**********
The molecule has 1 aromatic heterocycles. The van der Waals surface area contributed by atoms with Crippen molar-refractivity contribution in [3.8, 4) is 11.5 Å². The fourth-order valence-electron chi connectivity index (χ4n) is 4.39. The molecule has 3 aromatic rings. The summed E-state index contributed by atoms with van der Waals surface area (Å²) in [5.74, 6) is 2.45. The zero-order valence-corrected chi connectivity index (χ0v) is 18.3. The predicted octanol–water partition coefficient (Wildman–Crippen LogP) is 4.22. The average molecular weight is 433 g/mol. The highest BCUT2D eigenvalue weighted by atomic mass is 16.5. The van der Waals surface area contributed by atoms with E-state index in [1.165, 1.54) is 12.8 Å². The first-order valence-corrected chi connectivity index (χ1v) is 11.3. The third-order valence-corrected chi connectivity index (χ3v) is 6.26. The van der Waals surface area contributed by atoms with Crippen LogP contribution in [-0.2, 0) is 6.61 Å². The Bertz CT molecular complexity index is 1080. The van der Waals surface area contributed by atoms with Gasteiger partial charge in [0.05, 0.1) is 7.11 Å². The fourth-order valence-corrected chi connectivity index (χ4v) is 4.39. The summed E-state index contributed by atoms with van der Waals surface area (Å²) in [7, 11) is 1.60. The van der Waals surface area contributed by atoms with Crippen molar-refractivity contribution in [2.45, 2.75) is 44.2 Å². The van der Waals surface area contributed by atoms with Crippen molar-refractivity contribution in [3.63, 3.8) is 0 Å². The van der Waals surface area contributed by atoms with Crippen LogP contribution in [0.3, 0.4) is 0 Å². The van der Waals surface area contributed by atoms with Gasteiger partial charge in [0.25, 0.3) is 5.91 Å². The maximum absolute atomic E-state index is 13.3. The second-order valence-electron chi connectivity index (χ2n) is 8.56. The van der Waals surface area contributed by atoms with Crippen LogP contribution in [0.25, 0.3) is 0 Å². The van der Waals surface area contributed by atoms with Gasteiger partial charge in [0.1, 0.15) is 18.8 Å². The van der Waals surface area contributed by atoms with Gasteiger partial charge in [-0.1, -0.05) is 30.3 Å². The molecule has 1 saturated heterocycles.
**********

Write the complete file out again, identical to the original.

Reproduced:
The molecule has 1 aromatic heterocycles. The van der Waals surface area contributed by atoms with Crippen molar-refractivity contribution in [3.8, 4) is 11.5 Å². The fourth-order valence-electron chi connectivity index (χ4n) is 4.39. The molecule has 3 aromatic rings. The summed E-state index contributed by atoms with van der Waals surface area (Å²) in [5.74, 6) is 2.45. The zero-order valence-corrected chi connectivity index (χ0v) is 18.3. The predicted octanol–water partition coefficient (Wildman–Crippen LogP) is 4.22. The average molecular weight is 433 g/mol. The highest BCUT2D eigenvalue weighted by atomic mass is 16.5. The van der Waals surface area contributed by atoms with E-state index in [1.165, 1.54) is 12.8 Å². The first-order valence-corrected chi connectivity index (χ1v) is 11.3. The third-order valence-corrected chi connectivity index (χ3v) is 6.26. The van der Waals surface area contributed by atoms with Crippen LogP contribution in [-0.2, 0) is 6.61 Å². The Bertz CT molecular complexity index is 1080. The van der Waals surface area contributed by atoms with Gasteiger partial charge in [0.05, 0.1) is 7.11 Å². The fourth-order valence-corrected chi connectivity index (χ4v) is 4.39. The summed E-state index contributed by atoms with van der Waals surface area (Å²) in [7, 11) is 1.60. The van der Waals surface area contributed by atoms with Crippen molar-refractivity contribution in [2.45, 2.75) is 44.2 Å². The van der Waals surface area contributed by atoms with Crippen molar-refractivity contribution in [3.63, 3.8) is 0 Å². The van der Waals surface area contributed by atoms with Crippen LogP contribution in [0.3, 0.4) is 0 Å². The van der Waals surface area contributed by atoms with Gasteiger partial charge in [0.25, 0.3) is 5.91 Å². The maximum absolute atomic E-state index is 13.3. The second-order valence-electron chi connectivity index (χ2n) is 8.56. The van der Waals surface area contributed by atoms with Crippen LogP contribution in [0.25, 0.3) is 0 Å². The van der Waals surface area contributed by atoms with Gasteiger partial charge in [0.1, 0.15) is 18.8 Å². The van der Waals surface area contributed by atoms with Gasteiger partial charge in [-0.1, -0.05) is 30.3 Å². The molecule has 1 saturated heterocycles.